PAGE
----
New research has revealed the part evolution has played in the development of the complex and fascinating termite gut.
Termites have a unique gut microbiome to thank for their evolutionary success. It enables them to eat wood, a food source most other animals can’t digest.
The gut microbiome, which can weigh up to two thirds of the termite’s total body weight, is made up of several thousand different species of microbe, many of which are only found in the termite gut. It has been a puzzle to researchers as to how the termite gut biome has evolved, but recent research examining the DNA of the gut microbes claims to have unraveled the answer.
The research team, which included Prof Theodore Evans and Dr Nathan Lo, concluded that the gut microbiome has developed through a mixture of vertical and horizontal transmission.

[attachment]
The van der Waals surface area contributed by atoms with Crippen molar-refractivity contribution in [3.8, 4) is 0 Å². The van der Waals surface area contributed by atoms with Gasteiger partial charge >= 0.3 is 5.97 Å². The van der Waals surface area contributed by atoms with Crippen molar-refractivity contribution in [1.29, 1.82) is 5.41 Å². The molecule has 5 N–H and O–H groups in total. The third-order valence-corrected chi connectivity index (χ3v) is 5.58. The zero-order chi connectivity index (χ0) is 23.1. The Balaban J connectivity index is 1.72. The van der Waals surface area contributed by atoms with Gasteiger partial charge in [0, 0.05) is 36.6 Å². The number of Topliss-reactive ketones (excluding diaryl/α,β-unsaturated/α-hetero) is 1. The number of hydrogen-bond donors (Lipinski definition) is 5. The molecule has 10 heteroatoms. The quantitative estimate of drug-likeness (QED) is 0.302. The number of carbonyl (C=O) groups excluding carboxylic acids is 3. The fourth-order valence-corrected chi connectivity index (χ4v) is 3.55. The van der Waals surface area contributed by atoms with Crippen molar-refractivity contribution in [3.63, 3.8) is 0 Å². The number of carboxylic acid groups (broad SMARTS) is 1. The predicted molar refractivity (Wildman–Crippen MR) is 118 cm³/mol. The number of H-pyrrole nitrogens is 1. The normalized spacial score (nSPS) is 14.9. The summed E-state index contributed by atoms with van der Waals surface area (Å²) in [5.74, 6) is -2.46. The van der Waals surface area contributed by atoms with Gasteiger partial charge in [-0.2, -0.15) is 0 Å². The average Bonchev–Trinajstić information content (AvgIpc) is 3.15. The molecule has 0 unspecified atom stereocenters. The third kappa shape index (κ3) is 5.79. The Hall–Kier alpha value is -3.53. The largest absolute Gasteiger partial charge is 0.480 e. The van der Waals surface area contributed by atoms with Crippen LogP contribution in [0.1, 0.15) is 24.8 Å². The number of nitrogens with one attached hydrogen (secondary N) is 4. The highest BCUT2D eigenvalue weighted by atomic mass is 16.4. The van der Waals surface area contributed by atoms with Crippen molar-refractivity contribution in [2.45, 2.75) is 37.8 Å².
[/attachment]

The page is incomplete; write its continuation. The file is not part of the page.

Vertical transmission is the passing of gut contents from one generation to the next. The life cycle of social insects, such as termites, allows this to happen quite readily, as gut content is passed to successful reproductive generations. Overtime, this allows the gut microbiome to co-evolve with their termite hosts to become very specialised.
Horizontal transfer is the acquisition of microbes from the environment, normally from their diet. In this regard, their findings were interesting in that they concluded that the source of most of the horizontal transmission was from other termite colonies. When colonies fight, the victor will often eat the vanquished, thus acquiring their gut bacteria. Other horizontal transmission could arise from other animal sources, through ingesting soil and faecal matter.
This study was part of ongoing work by the group to understand digestion in termites, which is poorly understood. And while understanding the digestive process and the enzymes the bacteria produce to aid in the digestion of wood are certainly academically interesting, it also has the potential for use in developing biofuels.
More information on termite evolution
Further reading: Bourguignon et al. (2018). ‘Rampant Host Switching Shaped the Termite Gut Microbiome’. Current Biology, 28(4), pp. 649-654